Many interpretations of Palach’s self-immolation have religious dimensions transcending the contemporary political horizon. According to them, the meaning of his protest needs to be assessed not only through the immediate failure concerning enforcement of the raised demands or the failure of the then Czechoslovak society but it must be seen primarily as a timeless call to live a full life. It is quite characteristic that philosopher Ladislav Hejdánek saw Palach’s sacrifice as “a symbol of the fact that we should sacrifice our whole life to things that should happen, should be done, must be done for people around us, for the community, for the whole society”. In his speech delivered in the Olšany cemetery during Palach’s funeral, evangelic priest Jakub S. Trojan placed Palach among great religious leaders, such as Jan Hus, Jan Amos Komenský, Jeroným Pražský, Mahatma Gandhi, Albert Schweitzer or Martin Luther King. In his opinion, it was “an act of pure love” that “will forever be an encouragement to people who are tired or weak, it will be their hope”. A Catholic priest and university professor Tomáš Halík takes a similar approach. He perceived Palach’s legacy as a commitment to moral integrity and not surrender to the “normalization” regime.

Nevertheless, Palach’s self-immolation was also criticised by various people believing that this form of protest and its consequences are not compatible with European traditions. These critics usually see suicide as an unacceptable way of leaving the human world.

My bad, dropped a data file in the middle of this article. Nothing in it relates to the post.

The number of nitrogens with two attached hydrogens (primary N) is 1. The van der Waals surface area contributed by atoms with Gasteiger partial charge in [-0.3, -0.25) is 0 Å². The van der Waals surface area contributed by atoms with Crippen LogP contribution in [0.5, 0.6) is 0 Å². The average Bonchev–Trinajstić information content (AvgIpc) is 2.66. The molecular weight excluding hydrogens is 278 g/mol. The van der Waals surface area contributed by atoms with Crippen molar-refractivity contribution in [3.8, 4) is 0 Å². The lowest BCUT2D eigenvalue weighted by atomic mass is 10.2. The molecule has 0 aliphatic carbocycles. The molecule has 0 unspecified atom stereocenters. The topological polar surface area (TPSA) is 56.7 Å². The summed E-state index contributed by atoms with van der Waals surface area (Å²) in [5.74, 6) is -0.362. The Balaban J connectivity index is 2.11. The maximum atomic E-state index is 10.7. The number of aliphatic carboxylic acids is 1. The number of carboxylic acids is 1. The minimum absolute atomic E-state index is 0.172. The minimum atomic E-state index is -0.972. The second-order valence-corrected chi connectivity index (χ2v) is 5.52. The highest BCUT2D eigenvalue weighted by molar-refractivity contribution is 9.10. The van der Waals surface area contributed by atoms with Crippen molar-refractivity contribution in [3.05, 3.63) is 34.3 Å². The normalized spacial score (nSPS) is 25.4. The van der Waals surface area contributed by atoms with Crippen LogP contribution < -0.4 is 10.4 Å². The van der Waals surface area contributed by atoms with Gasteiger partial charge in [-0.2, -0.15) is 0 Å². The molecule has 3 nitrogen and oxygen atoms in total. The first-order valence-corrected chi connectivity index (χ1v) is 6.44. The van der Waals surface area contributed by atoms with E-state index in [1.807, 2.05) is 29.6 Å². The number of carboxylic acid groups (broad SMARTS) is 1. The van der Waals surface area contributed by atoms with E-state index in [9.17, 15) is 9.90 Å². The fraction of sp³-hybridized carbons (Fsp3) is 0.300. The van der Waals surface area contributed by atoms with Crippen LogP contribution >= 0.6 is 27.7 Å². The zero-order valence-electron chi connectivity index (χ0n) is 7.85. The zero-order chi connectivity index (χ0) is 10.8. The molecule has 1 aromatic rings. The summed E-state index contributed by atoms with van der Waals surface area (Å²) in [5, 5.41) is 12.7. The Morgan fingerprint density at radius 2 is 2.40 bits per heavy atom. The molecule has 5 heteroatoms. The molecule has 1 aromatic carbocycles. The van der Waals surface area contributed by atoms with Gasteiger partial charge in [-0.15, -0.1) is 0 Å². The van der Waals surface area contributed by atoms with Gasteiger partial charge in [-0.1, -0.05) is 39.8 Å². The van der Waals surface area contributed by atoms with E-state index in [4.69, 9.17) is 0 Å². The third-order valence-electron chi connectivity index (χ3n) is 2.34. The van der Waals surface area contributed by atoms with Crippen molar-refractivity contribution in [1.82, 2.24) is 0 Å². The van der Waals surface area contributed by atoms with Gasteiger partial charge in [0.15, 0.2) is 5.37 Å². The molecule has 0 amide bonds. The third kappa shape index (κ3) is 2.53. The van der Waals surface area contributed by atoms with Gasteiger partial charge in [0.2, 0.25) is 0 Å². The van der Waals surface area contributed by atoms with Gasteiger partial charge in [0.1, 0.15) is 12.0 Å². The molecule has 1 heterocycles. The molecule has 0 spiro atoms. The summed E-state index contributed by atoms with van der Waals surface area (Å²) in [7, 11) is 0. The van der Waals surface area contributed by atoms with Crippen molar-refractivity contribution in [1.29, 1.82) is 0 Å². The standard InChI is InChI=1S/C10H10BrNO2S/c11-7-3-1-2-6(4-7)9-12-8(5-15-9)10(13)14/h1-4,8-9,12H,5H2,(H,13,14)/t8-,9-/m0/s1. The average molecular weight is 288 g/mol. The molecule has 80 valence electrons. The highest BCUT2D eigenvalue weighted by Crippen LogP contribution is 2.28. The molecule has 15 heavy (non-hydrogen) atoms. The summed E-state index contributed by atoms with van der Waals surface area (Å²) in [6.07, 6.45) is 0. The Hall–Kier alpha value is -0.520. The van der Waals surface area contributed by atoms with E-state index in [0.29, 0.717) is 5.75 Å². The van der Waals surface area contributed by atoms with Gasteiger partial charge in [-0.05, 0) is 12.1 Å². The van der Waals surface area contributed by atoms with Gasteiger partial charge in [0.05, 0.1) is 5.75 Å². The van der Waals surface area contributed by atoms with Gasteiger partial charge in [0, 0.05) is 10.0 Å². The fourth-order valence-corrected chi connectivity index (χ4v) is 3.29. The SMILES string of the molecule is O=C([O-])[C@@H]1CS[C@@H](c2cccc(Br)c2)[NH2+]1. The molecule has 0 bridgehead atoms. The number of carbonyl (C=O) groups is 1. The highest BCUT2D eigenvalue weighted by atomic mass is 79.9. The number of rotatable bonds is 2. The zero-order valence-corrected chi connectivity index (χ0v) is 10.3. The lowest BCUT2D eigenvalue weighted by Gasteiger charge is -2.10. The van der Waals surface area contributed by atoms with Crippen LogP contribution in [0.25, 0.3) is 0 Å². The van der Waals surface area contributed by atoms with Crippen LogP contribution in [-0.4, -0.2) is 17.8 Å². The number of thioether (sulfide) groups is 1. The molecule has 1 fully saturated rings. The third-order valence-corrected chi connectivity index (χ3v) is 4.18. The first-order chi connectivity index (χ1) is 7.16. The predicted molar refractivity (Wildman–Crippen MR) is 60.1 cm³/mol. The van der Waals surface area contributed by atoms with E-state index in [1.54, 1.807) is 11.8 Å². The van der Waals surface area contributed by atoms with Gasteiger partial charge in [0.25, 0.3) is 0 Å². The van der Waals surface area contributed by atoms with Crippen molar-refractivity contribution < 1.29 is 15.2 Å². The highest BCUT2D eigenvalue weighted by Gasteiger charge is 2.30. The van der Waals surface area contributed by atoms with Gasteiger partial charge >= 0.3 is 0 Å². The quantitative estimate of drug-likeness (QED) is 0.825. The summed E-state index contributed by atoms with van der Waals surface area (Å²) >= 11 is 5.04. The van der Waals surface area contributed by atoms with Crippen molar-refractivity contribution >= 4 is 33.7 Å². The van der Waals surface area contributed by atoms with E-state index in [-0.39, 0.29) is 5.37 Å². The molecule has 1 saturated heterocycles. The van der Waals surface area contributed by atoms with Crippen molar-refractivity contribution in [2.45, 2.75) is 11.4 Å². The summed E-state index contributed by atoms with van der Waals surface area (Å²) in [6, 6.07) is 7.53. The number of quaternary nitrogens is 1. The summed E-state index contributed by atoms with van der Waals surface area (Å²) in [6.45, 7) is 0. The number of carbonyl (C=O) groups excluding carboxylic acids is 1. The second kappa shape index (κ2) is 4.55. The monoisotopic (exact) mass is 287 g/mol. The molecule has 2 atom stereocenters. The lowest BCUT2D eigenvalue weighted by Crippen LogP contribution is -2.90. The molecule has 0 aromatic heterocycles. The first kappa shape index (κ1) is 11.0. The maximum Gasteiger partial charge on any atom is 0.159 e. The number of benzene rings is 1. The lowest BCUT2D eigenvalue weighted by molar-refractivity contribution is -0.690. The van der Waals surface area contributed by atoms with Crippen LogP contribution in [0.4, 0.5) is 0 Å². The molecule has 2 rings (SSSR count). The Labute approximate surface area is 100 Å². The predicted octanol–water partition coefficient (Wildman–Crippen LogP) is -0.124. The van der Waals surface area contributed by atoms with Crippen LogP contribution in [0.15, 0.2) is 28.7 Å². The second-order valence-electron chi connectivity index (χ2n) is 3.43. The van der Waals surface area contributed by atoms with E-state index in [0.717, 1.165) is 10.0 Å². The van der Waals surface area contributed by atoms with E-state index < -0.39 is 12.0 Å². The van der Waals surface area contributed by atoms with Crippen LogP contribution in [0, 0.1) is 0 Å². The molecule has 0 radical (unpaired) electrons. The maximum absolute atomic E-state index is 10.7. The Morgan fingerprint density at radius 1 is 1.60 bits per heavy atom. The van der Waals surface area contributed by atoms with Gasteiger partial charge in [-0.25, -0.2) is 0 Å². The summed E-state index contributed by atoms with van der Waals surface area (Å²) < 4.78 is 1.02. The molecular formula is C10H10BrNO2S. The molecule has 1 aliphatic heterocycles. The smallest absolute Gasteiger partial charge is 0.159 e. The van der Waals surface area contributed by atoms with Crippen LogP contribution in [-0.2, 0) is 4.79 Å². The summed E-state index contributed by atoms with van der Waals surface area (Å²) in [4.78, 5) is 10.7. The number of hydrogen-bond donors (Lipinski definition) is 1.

These are the arguments of two Palach’s critics who – ironically – proceed from different ideological premises. Anarchist Ondřej Slačálek refused Palach’s self-immolation as an act of suicide that cannot be followed. “Ethical assessment of acts of individuals in the western world is based on the fact whether or not they should be followed,” he said. In his opinion, Palach’s protest cannot be seen as a real form of resistance. Moreover, he described the efforts to commemorate Palach’s legacy as attempts to hide behind “deathly icons”. Josef Mašín who participated in anti-Communist resistance refused Palach’s self-immolation with similar words when he stressed its military perspective: “Imagine military troops or resistance groups that go into battle armed with cans of petrol or are ordered to kill or cripple themselves when encountering the enemy.”

Salesian priest Jindřich Šrajer who looked at the act from the perspective of Christian ethics showed that it was neither a classic suicide nor martyrdom in Christian sense but he emphasized the importance of Palach’s self-sacrifice for the others. He also recalled that his legacy still appeals to many people around the world. At the same time, he expressed doubts about appropriateness of this form of protest: “Considering Palach’s personal motives and his ideal as well as the historical and culture-political context and the impact of his act, we can call it a heroic act of a (proxy) self-sacrifice. His act is to be appreciated but in terms of general respect for life, it cannot be generally recommended to follow.”